The untimely demise of Ambareesh Murthy, co-founder of Pepperfry, due to a sudden cardiac arrest (SCA), raises concerns about the escalating incidence of such events even among physically fit individuals. Despite being recognized as an experienced biker, having embarked on journeys to challenging terrains like Leh, questions emerge regarding the vulnerability of young, active Indians to cardiac arrests.
The puzzlement arises from the fact that individuals beyond their 40s rarely undergo heart assessments to gauge their condition’s adaptability to unfamiliar physical activities or various stressors. The trigger for sudden cardiac arrest can stem from factors such as reduced ambient oxygen levels in harsh environments, particularly for those with pre-existing heart conditions or underlying health issues. While Ambareesh Murthy’s heart health details remain undisclosed, except his affinity for biking, the risks are compounded when taking a direct flight to Leh instead of a road journey. In certain cases, altitude-induced physiological complications like High Altitude Pulmonary Edema can escalate to hypoxia, leading to sudden cardiac arrest. To counteract this, medical professionals recommend commencing a course of the diuretic Diamox at least a week prior to the intended journey to mitigate fluid retention and potential edema-related risks.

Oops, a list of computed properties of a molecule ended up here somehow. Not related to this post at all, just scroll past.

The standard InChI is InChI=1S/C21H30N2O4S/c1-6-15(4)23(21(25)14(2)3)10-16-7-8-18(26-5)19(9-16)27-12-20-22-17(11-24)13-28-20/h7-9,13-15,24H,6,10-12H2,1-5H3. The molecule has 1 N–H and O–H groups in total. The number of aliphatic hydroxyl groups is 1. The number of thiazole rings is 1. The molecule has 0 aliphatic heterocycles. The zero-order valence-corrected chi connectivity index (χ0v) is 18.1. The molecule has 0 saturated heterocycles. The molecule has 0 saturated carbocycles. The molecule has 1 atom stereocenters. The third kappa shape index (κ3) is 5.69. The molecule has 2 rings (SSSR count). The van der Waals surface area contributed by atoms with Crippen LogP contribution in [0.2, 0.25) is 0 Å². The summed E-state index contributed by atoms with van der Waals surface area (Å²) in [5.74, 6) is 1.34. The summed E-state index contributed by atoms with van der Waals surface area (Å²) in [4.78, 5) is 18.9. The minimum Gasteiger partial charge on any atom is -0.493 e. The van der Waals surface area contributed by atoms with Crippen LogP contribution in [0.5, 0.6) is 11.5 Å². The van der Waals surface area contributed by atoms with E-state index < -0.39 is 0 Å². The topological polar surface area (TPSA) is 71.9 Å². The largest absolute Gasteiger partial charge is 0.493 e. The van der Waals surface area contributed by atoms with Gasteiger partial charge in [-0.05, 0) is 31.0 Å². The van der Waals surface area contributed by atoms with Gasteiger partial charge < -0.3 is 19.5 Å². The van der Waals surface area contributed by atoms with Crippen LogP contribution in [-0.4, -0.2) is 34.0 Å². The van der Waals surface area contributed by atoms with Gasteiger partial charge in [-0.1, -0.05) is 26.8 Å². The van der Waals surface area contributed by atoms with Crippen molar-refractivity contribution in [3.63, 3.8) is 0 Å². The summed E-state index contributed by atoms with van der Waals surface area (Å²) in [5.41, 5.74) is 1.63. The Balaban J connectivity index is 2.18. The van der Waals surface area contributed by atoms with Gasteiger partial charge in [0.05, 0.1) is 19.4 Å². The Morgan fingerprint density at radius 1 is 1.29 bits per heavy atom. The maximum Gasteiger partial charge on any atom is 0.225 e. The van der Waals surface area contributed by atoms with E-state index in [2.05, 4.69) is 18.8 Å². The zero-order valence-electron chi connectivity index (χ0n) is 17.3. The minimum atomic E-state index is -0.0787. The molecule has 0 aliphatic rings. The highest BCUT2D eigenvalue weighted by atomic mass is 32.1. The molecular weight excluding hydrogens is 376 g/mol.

Dr. Nishith Chandra, Principal Director of Interventional Cardiology at Fortis Escorts Heart Institute in Delhi, emphasizes that participating in strenuous sports like cross-country biking and trekking without a grasp of underlying health conditions can be perilous. The intense physical exertion and potential stress associated with endurance activities heighten the likelihood of sudden cardiac arrest. Notably, studies have revealed that extreme sports, like professional cycling, can induce changes in and harm the heart. Dr. James O’Keefe’s 2012 study in the Mayo Clinic Proceedings revealed how endurance sports could lead to permanent heart muscle overstretching, resulting in excessive strain on the heart. The research, albeit conducted with a limited sample of 40 marathon runners, triathletes, and cyclists, detected scarring in the right heart chamber of five athletes. Strikingly athletic subjects displayed a higher tendency for coronary artery calcification compared to those with no history of physical activity. Hence, it becomes imperative to undergo comprehensive medical evaluations and adhere to safety protocols to curtail these risks, Dr. Chandra underscores.